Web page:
By Florence Kyohangirwe
Twasiima is an Afro-feminist lawyer, writer and lover of life. She believes deeply in our collective liberation and has made it her life’s purpose to live and show that another way is truly possible. Twasiima has worked with several local and international organizations, supporting feminist advocacy work on a wide range of issues from decolonization, economic justice and climate action to political rights. She recently started a podcast: Another Way: The Podcast which seeks to explore social, economic and political alternatives through a series of conversations.
She currently works with Segal Family Foundation where she drives SFF’s strategy and oversees grant-making in Uganda. Twasiima also serves as co-board chair of Womankind Worldwide. Until recently, she also served as a global advisor for FRIDA: The Young Feminist Fund focusing on Sub-Saharan Africa. She has an LL.B. from Makerere University and an LL.M. from Georgetown University – Law Centre.
A feminist’s take
On the feminist agenda, how has the movement evolved in Uganda?
Like all movements, the feminist movement in Uganda has grown and continues to do so. To answer this, we have to look at where women and minoritized people were thirty years ago, and where we are too. Of course we have made some progress and we can look at the ability to vote, representation and others as wins. And yet, we must also look at the consistent structural issues that persist as well as regressions in reproductive justice and other areas. The movement has also evolved in how we organise; leveraging on new technologies to mobilise and connect with each other. There are many people today who come to feminism because of the work feminists on twitter, tiktok and other platforms are doing. These build on the works of those who theorised and taught before us such as Sylvia Tamale and Sarah Mukasa.
On the Inter-generational gaps and challenges in the feminism movement. How to bridge the gap.
There is a danger in continuing to perpetuate the idea of an inter-generational gap that is specific to the feminist movement. The old patriarchal falsehood is such that women, particularly younger and older women don’t get along and we must be cautious not to fall into that cognitive bias. My experience has been that older feminists are whom I rely on to learn and that they equally seek me out to teach on that which I know more of. There are disagreements of course, like in all movements, like in all relationships, and that is ok. What bridges any gaps in the core understanding of why we do this work, which is ultimately for all our liberation.
On the role of religion and culture in the fight for gender equality.
Religion and culture are often used as custodians of patriarchy. We see it all the time; the justification of regressive and harmful ideas around bodily autonomy, reproductive justice, inheritance rights, etc. In actuality, these tropes that are used in the mainstream are often an adulteration of our cultures and the core values of the religions we profess. If more of us sat down to understand for example what our cultural beliefs were in reference to sex and sexuality, our bodies, and so on, pre-colonialism, we would be surprised at how much has been distorted. So the first step is to reclaim what we know to be culture and religion. With that, we will appreciate that the same principles that underlie the demands for equity carry across.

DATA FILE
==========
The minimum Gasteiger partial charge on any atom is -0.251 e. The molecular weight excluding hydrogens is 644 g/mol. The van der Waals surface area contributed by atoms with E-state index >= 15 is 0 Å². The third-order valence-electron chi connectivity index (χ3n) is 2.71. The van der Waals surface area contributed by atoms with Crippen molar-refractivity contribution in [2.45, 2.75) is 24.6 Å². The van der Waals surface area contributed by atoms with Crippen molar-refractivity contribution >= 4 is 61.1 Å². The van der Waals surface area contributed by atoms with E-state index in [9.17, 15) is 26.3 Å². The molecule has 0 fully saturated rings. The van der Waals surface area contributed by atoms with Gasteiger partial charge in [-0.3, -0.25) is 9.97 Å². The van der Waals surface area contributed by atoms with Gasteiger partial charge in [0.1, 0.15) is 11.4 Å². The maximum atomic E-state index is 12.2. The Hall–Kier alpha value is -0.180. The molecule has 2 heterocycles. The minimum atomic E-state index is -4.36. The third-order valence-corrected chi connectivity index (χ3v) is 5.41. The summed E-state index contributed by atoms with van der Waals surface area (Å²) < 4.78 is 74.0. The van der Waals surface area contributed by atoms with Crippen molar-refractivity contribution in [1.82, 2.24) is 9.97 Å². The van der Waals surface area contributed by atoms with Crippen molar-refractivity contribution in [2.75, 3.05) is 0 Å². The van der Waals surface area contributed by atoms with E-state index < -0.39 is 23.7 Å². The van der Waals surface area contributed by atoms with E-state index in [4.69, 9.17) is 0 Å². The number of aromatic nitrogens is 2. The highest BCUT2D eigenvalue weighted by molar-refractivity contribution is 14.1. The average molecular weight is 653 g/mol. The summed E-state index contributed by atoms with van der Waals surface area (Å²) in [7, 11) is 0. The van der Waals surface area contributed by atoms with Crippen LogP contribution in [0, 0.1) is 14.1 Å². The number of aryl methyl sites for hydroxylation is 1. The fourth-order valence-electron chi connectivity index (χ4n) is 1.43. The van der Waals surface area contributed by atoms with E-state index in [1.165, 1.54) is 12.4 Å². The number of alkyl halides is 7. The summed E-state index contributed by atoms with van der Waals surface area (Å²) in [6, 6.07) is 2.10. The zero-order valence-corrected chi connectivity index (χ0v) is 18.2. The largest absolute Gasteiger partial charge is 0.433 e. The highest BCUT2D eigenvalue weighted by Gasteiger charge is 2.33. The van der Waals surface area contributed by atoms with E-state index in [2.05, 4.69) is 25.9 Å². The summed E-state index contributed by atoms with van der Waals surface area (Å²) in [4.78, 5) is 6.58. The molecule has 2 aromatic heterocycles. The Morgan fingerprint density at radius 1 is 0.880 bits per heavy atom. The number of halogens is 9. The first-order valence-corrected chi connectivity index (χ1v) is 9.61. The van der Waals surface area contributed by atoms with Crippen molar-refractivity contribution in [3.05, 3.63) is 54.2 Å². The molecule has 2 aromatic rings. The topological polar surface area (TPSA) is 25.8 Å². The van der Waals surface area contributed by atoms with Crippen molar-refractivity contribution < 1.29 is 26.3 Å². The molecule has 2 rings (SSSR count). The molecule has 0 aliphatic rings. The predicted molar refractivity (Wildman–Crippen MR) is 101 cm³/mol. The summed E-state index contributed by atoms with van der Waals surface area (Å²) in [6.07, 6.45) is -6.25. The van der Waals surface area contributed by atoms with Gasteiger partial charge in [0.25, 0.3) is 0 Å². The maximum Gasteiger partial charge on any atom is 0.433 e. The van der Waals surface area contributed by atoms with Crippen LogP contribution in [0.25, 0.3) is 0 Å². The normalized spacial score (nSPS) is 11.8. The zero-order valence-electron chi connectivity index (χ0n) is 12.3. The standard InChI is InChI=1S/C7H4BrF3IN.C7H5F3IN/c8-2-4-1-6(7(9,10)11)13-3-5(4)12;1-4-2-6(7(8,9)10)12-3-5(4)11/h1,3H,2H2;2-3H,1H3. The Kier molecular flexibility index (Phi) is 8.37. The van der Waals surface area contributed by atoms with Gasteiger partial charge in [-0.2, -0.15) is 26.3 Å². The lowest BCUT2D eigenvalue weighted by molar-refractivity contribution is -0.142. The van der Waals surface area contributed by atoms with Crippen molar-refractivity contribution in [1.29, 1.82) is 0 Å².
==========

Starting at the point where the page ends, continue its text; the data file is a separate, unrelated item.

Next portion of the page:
On Feminism and trans identity (what’s the role of feminism in advocating for LGBTQI+ especially trans women?)
Feminism, particularly Black feminism has always been held by the core belief that none of us are free, until we are all free. Feminism is a framework that gives us the language and the tools to understand the systemic and interconnected nature of all our oppressions. In a patriarchal world, as women and trans people, we only have a frame of reference based on what cishet men have told us. Trans people and all who reject gender and mainstream binaries of sexuality and etc. are an actual representation of the kind of freedom feminism seeks. It would be impossible to demand freedom for only those with whom you identify and so it is imperative that all those who identify with the label feminist appreciate that the goal is to liberate us all, from all the oppressions that limit our ability to fully navigate the world.
On challenges and the feminism movement and how they could be countered.
We must always hold onto the hope that we can build a more abundant, judicious, and safe world. It is that hope for what we are fighting for that sustains us, even in the midst of challenges of any kind. I don’t think of challenges within the movement as avoidable or bad, I think what matters is how we react to them. We have to do better and manage conflict with each other, to begin to model alternative ways of being that are not replicative of the same systems of oppression we fight against. We must begin to invest in abolitionist and transformative justice methods that mirror back to us the kind of world we want to see.